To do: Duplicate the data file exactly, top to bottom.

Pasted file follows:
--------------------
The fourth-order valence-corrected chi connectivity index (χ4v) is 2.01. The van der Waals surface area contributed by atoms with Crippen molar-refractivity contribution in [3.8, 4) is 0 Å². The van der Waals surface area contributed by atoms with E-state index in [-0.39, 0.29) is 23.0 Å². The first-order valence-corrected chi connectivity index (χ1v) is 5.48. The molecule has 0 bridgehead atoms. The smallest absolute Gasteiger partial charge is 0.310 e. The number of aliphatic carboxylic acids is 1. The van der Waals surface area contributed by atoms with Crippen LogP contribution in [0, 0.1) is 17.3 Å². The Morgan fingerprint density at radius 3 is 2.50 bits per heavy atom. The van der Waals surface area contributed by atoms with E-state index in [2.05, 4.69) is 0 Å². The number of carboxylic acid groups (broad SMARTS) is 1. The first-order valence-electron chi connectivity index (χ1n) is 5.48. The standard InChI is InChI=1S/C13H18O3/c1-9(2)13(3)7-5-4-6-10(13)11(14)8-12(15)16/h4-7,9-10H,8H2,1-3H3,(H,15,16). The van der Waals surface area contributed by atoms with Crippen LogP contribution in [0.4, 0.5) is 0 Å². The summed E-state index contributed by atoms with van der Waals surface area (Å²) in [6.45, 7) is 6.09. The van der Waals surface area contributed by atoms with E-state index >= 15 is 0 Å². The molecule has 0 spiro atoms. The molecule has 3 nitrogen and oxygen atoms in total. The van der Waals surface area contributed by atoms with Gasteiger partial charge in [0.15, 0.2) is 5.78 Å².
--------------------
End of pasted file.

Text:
The fourth-order valence-corrected chi connectivity index (χ4v) is 2.01. The van der Waals surface area contributed by atoms with Crippen molar-refractivity contribution in [3.8, 4) is 0 Å². The van der Waals surface area contributed by atoms with E-state index in [-0.39, 0.29) is 23.0 Å². The first-order valence-corrected chi connectivity index (χ1v) is 5.48. The molecule has 0 bridgehead atoms. The smallest absolute Gasteiger partial charge is 0.310 e. The number of aliphatic carboxylic acids is 1. The van der Waals surface area contributed by atoms with Crippen LogP contribution in [0, 0.1) is 17.3 Å². The Morgan fingerprint density at radius 3 is 2.50 bits per heavy atom. The van der Waals surface area contributed by atoms with E-state index in [2.05, 4.69) is 0 Å². The number of carboxylic acid groups (broad SMARTS) is 1. The first-order valence-electron chi connectivity index (χ1n) is 5.48. The standard InChI is InChI=1S/C13H18O3/c1-9(2)13(3)7-5-4-6-10(13)11(14)8-12(15)16/h4-7,9-10H,8H2,1-3H3,(H,15,16). The van der Waals surface area contributed by atoms with Crippen LogP contribution in [0.4, 0.5) is 0 Å². The summed E-state index contributed by atoms with van der Waals surface area (Å²) in [6.45, 7) is 6.09. The van der Waals surface area contributed by atoms with E-state index >= 15 is 0 Å². The molecule has 0 spiro atoms. The molecule has 3 nitrogen and oxygen atoms in total. The van der Waals surface area contributed by atoms with Gasteiger partial charge in [0.15, 0.2) is 5.78 Å².